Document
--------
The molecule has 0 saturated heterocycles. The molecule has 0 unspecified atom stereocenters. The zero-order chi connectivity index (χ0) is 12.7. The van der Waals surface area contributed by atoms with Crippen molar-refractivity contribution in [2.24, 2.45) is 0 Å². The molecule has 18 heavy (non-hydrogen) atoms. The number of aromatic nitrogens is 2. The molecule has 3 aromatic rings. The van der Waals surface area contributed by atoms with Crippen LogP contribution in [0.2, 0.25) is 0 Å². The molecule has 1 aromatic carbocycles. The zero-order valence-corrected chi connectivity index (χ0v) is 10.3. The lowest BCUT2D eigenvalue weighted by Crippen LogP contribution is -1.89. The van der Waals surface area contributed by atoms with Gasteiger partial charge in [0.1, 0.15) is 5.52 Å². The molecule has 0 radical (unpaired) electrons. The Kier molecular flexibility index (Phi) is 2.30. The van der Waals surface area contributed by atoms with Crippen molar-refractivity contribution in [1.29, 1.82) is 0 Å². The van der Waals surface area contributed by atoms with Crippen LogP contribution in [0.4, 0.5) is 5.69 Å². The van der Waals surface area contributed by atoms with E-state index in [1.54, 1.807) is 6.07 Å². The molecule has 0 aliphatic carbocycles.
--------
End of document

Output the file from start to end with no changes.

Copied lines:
The molecule has 0 saturated heterocycles. The molecule has 0 unspecified atom stereocenters. The zero-order chi connectivity index (χ0) is 12.7. The van der Waals surface area contributed by atoms with Crippen molar-refractivity contribution in [2.24, 2.45) is 0 Å². The molecule has 18 heavy (non-hydrogen) atoms. The number of aromatic nitrogens is 2. The molecule has 3 aromatic rings. The van der Waals surface area contributed by atoms with Crippen LogP contribution in [0.2, 0.25) is 0 Å². The molecule has 1 aromatic carbocycles. The zero-order valence-corrected chi connectivity index (χ0v) is 10.3. The lowest BCUT2D eigenvalue weighted by Crippen LogP contribution is -1.89. The van der Waals surface area contributed by atoms with Gasteiger partial charge in [0.1, 0.15) is 5.52 Å². The molecule has 0 radical (unpaired) electrons. The Kier molecular flexibility index (Phi) is 2.30. The van der Waals surface area contributed by atoms with Crippen molar-refractivity contribution in [1.29, 1.82) is 0 Å². The van der Waals surface area contributed by atoms with Crippen LogP contribution in [0.4, 0.5) is 5.69 Å². The van der Waals surface area contributed by atoms with E-state index in [1.54, 1.807) is 6.07 Å². The molecule has 0 aliphatic carbocycles.